Happy memories RD, the kids of today will obviously have their memories, but unlike us old 'wrinklies' theirs will be of playing the latest Wii games and computer games, not of games of their own making or that were passed down from mother and father to daughter and son, but Hey Ho! that's progress for you - or is it! :unsure:

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I had baths in the old brick boiler in the scullery after my momma finished the washing every monday because the fire underneath it was still burning strong enough to heat the water.

I would have to stand there turning the big handle on the mangle while my momma guided the laundry through the rollers. No putting the laundry into a machine then forgetting about it till it had finished in those days.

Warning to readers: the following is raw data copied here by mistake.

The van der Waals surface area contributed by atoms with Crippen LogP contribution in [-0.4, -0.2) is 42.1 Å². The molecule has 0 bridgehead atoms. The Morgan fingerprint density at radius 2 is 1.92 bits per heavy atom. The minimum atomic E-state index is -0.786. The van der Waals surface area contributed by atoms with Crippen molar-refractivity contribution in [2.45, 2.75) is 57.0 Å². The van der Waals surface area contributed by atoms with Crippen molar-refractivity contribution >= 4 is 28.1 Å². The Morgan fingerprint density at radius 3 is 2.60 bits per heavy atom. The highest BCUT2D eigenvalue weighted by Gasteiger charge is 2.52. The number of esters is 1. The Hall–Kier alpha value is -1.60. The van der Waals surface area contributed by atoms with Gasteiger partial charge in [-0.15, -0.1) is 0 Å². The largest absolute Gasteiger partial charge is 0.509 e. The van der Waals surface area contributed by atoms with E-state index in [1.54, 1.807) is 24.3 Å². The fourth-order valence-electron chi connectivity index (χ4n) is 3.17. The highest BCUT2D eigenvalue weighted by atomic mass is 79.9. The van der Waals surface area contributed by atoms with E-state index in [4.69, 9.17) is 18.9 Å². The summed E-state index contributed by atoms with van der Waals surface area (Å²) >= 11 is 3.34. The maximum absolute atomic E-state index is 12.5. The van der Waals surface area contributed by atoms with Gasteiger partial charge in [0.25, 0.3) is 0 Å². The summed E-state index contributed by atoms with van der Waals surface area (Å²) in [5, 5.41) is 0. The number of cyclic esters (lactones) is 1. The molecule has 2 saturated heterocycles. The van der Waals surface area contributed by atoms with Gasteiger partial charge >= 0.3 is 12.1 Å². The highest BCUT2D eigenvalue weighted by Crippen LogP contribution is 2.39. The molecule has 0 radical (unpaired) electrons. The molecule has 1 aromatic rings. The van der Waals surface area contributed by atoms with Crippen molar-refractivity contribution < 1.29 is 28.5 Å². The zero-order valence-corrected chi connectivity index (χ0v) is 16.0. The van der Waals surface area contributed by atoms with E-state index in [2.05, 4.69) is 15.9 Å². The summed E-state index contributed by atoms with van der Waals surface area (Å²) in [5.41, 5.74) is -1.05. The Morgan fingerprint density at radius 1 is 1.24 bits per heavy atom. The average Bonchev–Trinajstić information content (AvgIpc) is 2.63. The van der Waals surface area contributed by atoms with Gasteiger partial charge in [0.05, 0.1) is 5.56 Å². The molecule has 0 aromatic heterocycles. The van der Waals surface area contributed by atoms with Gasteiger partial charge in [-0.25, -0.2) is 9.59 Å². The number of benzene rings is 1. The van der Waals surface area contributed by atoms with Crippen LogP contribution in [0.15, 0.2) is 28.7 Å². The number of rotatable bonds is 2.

Gosh kids today, and even a lot of the adults don't know they are born. :blink::)

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used to spend a lot of time winding those mangles as a kid for my gran.

 

She had a huge cast iron job with wooden rollers about 4 inch diameter and about four foot long. the handle was on a wheel about 3 feet diameter and it had two big springs to help keep the pressure on the rollers. could roll a doubled wool blanket through it with ease.

 

Only time I have ever seen anything close to it was when I was an apprentice and had to use the metal rolling machine that had similar size steel rollers and could curl 1/8 stainless steel sheet with ease.

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used to spend a lot of time winding those mangles as a kid for my gran.

 

She had a huge cast iron job with wooden rollers about 4 inch diameter and about four foot long. the handle was on a wheel about 3 feet diameter and it had two big springs to help keep the pressure on the rollers. could roll a doubled wool blanket through it with ease.

 

Only time I have ever seen anything close to it was when I was an apprentice and had to use the metal rolling machine that had similar size steel rollers and could curl 1/8 stainless steel sheet with ease.

 

Seems like the same model as ours. Ours would convert into a table when not in use.